On a morning in a Oaxacan market, photographer Graciela Iturbide made one of the most enduring images of Zapotec life”
This photo was taken in 1979, and the lady in it, who became somewhat of a local celebrity as her image was used extensively, has since died.
I have seen many women here carry many things on their head, but have to admit I haven’t seen any ‘iguana ladies’.
Iguanas are food to the coastal people. I was told the pregnant ones with eggs are especially delicious. One lady had her son bring one of the several out he had trapped the day before.
He put it down near me on the floor and I noticed it wasn’t tied up, though it looked awkward.
“It’s not tied?” I questioned.
“No, but it won’t go anywhere. See?”
Then I noticed it’s legs were brought up behind the back, with the long claws hooked together as it squirmed. It was a smaller –and pregnant– black iguana, and I also noticed how, positioned that way, it looked like a fat snake with that diamond-shaped head. I cringed. I thought back to the story of Adam and Eve, how the snake in the tree was banished to slither. So that’s what it must have looked like before it’s curse, I mused.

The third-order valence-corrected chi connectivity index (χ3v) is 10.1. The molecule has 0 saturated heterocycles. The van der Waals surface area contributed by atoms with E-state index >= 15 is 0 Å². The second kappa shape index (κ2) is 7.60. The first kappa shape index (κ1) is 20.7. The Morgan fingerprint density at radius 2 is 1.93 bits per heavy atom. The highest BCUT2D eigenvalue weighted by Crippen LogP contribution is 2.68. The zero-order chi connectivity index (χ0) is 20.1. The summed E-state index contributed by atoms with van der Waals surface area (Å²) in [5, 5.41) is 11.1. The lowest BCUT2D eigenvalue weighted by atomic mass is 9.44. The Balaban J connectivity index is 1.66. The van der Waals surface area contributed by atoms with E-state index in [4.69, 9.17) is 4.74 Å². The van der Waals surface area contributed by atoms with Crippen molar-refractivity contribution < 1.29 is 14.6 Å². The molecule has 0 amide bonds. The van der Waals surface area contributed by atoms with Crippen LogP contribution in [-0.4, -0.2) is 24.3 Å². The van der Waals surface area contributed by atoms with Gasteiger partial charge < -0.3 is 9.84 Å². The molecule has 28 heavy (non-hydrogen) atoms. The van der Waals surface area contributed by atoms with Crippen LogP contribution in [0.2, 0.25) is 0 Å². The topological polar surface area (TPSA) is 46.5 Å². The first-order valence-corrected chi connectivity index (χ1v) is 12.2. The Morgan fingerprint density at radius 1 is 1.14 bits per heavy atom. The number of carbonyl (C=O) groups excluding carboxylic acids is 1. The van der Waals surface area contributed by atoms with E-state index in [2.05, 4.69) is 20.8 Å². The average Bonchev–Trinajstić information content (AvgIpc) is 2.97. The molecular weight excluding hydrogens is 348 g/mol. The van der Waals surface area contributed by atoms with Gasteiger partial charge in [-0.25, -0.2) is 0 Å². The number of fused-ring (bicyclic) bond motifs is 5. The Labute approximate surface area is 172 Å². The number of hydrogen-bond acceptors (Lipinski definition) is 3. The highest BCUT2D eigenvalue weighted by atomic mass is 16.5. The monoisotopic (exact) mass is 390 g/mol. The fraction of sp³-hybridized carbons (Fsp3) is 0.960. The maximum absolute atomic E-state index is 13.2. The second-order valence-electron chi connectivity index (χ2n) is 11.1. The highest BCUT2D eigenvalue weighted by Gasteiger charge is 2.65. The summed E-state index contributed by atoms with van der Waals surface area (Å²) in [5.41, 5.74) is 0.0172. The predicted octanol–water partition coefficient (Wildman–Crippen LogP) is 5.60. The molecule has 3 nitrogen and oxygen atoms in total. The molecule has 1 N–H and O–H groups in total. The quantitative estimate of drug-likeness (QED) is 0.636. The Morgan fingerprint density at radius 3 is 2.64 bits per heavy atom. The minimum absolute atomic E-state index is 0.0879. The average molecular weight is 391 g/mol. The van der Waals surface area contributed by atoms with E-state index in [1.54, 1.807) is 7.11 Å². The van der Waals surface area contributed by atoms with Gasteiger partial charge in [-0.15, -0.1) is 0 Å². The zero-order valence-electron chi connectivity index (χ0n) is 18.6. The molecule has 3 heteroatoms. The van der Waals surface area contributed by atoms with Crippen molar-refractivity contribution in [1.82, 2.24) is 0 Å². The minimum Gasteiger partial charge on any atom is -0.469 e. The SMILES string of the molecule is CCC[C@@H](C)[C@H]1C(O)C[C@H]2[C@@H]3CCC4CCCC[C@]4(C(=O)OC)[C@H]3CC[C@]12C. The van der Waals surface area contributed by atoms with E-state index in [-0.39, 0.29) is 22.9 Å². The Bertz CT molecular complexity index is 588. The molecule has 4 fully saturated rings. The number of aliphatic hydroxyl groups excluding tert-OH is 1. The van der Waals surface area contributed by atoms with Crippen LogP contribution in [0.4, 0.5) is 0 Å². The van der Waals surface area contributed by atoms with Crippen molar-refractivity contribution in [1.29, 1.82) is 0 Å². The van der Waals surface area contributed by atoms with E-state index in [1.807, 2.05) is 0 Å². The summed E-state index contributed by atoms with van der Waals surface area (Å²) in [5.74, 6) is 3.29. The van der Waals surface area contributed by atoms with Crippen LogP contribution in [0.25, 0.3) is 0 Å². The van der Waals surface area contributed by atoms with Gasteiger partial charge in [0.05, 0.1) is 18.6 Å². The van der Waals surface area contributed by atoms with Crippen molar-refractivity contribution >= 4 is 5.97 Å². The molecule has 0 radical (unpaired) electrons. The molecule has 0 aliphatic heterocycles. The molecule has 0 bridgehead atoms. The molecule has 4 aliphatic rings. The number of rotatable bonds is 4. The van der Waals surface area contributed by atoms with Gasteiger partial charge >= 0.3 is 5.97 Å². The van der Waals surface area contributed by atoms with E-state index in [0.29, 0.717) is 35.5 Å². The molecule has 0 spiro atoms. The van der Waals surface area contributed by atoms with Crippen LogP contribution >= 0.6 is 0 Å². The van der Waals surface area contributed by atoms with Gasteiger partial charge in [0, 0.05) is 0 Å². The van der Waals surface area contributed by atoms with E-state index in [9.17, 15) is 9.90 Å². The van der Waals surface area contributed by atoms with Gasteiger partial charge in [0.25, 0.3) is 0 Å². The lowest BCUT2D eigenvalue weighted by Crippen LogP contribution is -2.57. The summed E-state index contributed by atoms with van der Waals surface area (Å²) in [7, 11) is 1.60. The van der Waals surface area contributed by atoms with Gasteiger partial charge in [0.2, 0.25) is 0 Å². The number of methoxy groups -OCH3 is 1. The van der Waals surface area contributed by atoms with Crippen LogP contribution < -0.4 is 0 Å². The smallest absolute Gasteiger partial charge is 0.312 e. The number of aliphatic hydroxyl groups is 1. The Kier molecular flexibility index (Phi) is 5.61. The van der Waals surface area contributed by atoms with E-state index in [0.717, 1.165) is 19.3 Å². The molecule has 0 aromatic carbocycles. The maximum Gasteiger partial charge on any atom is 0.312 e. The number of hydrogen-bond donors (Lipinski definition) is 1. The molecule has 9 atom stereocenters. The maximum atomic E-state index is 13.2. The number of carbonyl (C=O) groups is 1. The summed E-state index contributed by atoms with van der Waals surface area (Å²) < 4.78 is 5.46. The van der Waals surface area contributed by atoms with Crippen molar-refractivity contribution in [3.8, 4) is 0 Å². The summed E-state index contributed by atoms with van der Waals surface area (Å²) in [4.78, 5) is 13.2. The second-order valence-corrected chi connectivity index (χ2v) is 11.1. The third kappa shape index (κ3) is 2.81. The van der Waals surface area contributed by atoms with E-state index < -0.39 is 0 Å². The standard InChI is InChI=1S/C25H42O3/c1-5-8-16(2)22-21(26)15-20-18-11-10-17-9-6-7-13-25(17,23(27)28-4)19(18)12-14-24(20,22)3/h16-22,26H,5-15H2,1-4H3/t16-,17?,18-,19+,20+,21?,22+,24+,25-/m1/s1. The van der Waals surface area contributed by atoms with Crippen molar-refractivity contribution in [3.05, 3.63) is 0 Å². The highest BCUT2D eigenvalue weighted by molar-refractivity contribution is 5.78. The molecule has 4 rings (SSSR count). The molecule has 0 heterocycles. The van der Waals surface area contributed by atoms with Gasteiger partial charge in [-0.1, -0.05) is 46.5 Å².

Curious, I asked, “How do you trap them?”
“They (the boys/men) take their dogs into the jungle. When the iguanas race up a tree, they throw rocks or use a sling shot to either make them fall or make them run down and out of the tree. The dogs then catch them without killing them.”
“The dogs are trained?”
“Yes. Have you ever eaten iguana?”
“Oh! You’ll have to try it sometime. I’m sorry we haven’t yet served it to you.”
I smiled politely and offered, “Tastes like chicken?”
I’ll let you guess the answer.
(To read the complete Smithsonian article by Lynelle George, click here.)